The hip and shoulder attachment and rotation points are particularly impressive!

Armature Nine is able to support itself, while SFBT-3's arms and shoulders give out and slump.


Armature Nine is again able to form a tighter pose and lift its leg much higher than SFBT-3. Armature Nine is also able to twist its torso, neck, and head much more than SFBT-3.

Thankfully we living in an age of options, so if I want to nail-down a pose for my art or sculptures, I can turn directly to the many strengths of  Armature Nine, and then if I need to study musculature further, I might turn to my SFBT-3 or Art S. Buck figures, and if I need a detailed look at how light and shadows fall across the human head, I can reference my Art S. Buck figures or a photo reference. 

Add-Ons (Bits and Pieces) and Armature Nine

In addition to testing out the base Armature Nine, I also purchased the following add-ons:

  • A9 1:6 Sculptural Hands Set #1 - Gripping / Pearl-White Plastic
  • A9 Props: Bow & Arrow - Color: Wood Composite
  • A9 Props: Double handed Sword - Color: Wood Composite
  • A9 1:6 Clip Stand - Clip Stand Only
  • A9 1:6 head 11 (human skull) - Color: Pearl White Plastic
  • A9 1:6 head 06 (dog) - Color: Wood Composite
  • A9 1:6 Tail - Color: Wood Composite (1 tail segment)
  • A9 1:6 Legs & Feet (Digitigrade) - Color: Wood Composite
  • A9 1:6 head 09 (human) - Color: Wood Composite


One of the things I was interested exploring was the possibility of creating a digitrade model in order to closely mirror one of my characters that I've been recently sculpting in the piece "Sashah's Song." While the piece is now baked and in the process of being painted, and though the fantasy anatomy doesn't match up precisely with Armature Nine, I was very curious how possible it might be to create a poseable digitrade character using Armature Nine as the base.


The results were nothing short of stellar. After attaching the clip stand, I went to work replacing the lower portions of the legs with their digitrade counterparts, attached the tail, and replaced the neck and head with a "dog head."



Though the sculpture and the modified Armature Nine are nearly identical in height (the modified Armature Nine is simply much closer to the camera in the photo above), it was fascinating seeing how well I was able to mimic my character's pose, and I'm certainly eager to new this new tech and tool in the future when I render her and any of my other characters or figures.

If you're interested in finding out more about this particular WIP sculpture, make sure to check out my blog all about "Sashah's Song."

In Conclusion

While no anatomy model is flawless, Armature Nine is easily the best artists' mannequin currently on the market if you're looking for a dynamic unisex figure that allows you the widest range of motion and most lifelike poses. It also easily allows for the most customization options out there, with more always on the way, as well as separate models for a stallion, rider, quadrupeds, digitrade creatures, interchangeable parts, and more.


It's abundantly clear to me how useful Armature Nine with be to me when doing anything from sketching through to planning out my next big sculpture, and I'm thrilled to have such a great tool, and such a wealth of accessories and customization options at my fingertips. If I was forced to keep only one of my art models and had to get rid of the others, Armature Nine would be the one I would choose keep, because while I can certainly glean small details and musculature from photographs, there is simply no replacement for being able to learn from an excellent artist's model that not only has good proportions, but also holds its own dynamic poses so smoothly and reliably.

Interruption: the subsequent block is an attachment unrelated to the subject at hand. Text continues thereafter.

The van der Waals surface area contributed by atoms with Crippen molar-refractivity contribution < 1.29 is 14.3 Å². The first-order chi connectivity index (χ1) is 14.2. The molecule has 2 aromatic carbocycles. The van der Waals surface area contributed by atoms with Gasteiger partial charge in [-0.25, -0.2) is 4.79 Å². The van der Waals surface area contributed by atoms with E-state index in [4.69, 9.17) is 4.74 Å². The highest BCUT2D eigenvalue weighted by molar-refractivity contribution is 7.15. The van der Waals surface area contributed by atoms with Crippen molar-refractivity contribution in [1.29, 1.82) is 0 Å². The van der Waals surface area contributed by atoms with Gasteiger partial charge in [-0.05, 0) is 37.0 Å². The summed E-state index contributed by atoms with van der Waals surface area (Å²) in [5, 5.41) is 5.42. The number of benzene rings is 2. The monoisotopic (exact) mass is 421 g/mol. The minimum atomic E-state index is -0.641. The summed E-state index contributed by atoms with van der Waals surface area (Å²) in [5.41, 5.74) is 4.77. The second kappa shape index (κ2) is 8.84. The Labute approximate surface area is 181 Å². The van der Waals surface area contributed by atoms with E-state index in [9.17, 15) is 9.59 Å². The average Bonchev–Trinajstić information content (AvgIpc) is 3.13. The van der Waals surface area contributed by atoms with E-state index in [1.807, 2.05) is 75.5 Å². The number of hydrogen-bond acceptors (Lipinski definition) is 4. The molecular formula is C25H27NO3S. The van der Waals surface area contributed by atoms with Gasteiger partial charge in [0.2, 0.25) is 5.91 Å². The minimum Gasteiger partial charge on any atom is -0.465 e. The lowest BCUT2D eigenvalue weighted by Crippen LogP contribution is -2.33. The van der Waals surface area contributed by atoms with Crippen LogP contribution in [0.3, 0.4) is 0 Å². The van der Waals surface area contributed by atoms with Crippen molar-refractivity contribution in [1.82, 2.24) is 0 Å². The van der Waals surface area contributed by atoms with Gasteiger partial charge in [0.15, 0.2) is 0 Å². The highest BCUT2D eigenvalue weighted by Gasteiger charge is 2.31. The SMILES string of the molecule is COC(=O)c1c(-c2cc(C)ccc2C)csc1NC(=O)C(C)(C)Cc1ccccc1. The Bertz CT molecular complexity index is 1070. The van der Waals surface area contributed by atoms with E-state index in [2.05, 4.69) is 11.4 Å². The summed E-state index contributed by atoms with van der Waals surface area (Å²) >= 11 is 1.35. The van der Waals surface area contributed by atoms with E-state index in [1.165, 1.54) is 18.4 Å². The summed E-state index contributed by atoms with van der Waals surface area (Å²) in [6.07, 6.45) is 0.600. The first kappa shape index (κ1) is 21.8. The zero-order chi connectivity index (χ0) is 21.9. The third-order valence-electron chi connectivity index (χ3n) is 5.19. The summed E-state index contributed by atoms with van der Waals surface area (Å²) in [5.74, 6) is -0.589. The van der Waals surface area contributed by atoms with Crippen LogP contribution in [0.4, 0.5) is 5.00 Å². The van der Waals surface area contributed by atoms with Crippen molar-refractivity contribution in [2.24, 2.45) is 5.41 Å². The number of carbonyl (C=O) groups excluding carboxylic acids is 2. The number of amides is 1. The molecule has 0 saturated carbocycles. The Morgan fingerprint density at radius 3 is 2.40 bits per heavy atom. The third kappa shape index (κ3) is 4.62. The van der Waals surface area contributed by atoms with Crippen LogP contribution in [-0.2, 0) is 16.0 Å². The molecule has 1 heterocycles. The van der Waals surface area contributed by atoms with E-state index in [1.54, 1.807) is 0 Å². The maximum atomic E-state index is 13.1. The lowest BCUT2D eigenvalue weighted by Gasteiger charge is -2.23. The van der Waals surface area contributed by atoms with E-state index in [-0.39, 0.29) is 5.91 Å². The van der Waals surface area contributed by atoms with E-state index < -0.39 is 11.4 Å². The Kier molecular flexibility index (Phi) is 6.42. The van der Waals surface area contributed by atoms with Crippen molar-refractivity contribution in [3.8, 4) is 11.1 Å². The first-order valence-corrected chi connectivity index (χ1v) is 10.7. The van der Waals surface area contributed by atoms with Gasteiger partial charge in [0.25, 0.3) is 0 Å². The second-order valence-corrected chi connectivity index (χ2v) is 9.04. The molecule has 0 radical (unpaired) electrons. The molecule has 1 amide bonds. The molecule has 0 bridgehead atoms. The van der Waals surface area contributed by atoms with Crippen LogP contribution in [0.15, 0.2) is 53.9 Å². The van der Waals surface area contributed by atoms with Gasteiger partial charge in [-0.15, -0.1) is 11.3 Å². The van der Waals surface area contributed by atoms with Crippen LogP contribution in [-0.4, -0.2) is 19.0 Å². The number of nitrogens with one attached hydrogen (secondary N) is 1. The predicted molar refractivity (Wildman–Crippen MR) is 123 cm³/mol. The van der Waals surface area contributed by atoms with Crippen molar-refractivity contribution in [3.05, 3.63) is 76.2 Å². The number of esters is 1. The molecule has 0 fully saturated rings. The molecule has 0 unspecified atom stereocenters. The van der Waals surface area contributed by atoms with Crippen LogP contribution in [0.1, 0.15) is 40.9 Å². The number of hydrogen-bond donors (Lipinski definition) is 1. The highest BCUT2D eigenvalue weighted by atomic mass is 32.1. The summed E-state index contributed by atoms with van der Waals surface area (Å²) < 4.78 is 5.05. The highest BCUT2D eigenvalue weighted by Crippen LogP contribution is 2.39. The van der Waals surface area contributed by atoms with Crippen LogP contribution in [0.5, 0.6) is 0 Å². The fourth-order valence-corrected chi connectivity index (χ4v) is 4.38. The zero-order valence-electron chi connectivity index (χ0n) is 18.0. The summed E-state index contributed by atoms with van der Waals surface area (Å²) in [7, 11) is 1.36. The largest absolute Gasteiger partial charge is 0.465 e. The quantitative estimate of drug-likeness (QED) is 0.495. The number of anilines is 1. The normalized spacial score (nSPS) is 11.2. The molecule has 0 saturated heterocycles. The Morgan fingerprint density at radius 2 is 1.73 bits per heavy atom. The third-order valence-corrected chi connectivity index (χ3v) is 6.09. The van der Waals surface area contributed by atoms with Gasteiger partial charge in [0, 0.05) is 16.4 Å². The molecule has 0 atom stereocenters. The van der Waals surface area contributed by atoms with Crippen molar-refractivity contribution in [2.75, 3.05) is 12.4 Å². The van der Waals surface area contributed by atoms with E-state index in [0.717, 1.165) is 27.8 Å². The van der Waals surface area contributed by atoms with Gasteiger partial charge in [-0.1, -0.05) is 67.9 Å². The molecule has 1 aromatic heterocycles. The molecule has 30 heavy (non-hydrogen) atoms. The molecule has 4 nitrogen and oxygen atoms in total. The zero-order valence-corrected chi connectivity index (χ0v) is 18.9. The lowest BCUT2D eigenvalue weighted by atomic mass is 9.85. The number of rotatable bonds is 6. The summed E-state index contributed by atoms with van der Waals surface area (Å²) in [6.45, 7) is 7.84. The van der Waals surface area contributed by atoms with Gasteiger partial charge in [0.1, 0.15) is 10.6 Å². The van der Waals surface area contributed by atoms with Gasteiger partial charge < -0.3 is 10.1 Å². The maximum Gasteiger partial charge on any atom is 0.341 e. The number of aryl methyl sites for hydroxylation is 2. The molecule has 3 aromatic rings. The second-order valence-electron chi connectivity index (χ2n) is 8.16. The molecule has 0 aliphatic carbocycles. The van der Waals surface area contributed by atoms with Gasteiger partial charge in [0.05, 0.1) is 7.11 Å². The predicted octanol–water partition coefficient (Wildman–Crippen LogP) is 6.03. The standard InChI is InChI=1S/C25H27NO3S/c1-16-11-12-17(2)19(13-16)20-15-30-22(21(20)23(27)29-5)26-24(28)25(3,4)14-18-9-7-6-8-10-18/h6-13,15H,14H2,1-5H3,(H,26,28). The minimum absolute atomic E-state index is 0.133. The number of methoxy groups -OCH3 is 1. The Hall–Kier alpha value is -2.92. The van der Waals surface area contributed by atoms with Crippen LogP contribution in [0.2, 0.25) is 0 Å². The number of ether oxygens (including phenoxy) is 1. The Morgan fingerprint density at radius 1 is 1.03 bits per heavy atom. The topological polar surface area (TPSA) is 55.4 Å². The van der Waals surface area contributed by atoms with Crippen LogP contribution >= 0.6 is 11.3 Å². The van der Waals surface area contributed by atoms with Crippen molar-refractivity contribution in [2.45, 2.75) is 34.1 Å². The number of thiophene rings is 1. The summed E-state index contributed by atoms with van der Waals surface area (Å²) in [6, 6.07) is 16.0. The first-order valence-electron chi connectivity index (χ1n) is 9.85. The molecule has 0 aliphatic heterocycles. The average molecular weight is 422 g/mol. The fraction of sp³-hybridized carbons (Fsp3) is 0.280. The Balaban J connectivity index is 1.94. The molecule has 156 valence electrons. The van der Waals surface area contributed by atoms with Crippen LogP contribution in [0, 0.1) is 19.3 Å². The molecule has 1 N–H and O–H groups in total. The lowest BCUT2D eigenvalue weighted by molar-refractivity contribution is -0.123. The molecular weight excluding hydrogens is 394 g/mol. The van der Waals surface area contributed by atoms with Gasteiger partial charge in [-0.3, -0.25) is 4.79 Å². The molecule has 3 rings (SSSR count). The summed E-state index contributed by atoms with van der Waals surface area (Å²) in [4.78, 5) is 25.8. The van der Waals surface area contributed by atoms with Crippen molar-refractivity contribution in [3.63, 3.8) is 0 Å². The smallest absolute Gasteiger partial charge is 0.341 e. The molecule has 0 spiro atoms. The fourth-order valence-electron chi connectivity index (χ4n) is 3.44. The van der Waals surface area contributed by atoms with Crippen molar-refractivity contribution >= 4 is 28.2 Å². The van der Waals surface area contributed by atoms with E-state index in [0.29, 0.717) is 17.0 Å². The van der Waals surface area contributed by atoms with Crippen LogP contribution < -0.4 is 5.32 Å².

I was appreciative to be given an opportunity to receive a review copy of the Armature Nine Armature, and in fact I was so excited by the prospect, that I also purchased a sizable number of add-ons for it, and certainly see more in my future! I give it only my highest level of recommendation and strongly encourage you to consider one for yourself if you're interested in one for anything from proper proportional reference in perspective, through to light and shadow reference, stop-motion studies, and more.

If you have any questions or comments about my experiences with this anatomy model or my review, feel free to message me and I'll be glad to help!

For more information on Armature Nine, please visit their website at: You can also follow them on Facebook: and Twitter:


  1. What was the "basic" figure that you were reviewing? Was it the A9-RIG Ranger? Here's the list so far for an anthropomorphic figure:

    A9 1:6 Sculptural Hands Set #1 - Gripping / Pearl-White Plastic
    A9 1:6 Clip Stand - Clip Stand Only
    A9 1:6 head 06 (dog) - Color: Wood Composite
    A9 1:6 Tail - Color: Wood Composite (1 tail segment)
    A9 1:6 Legs & Feet (Digitigrade) - Color: Wood Composite

    I just need the name of the figure and I'll be set to make my own. Will you help?

    1. Happy to help!

      When I reviewed this armature, the "Ranger" hadn't yet been released, so what you see here is basically the version previous to the Ranger, but yes, that is what you will want as your base model. :)

      For the tail segments, what you see here is 5 tail segments, so you can get more or less depending on how long you want your tail to be. Just keep in mind it attaches under the leg area, so you will need a few extra segments to get it going.

      You won't need the sculptural hands for an anthropomorphic figure. I got those simply to hold the weapons, but they're a nice add-on if you want preset hands in a certain pose.

      If you have any other questions, don't hesitate to let me know! I'm actually planning on updating this review with some more items I've gotten within the next month or so. :)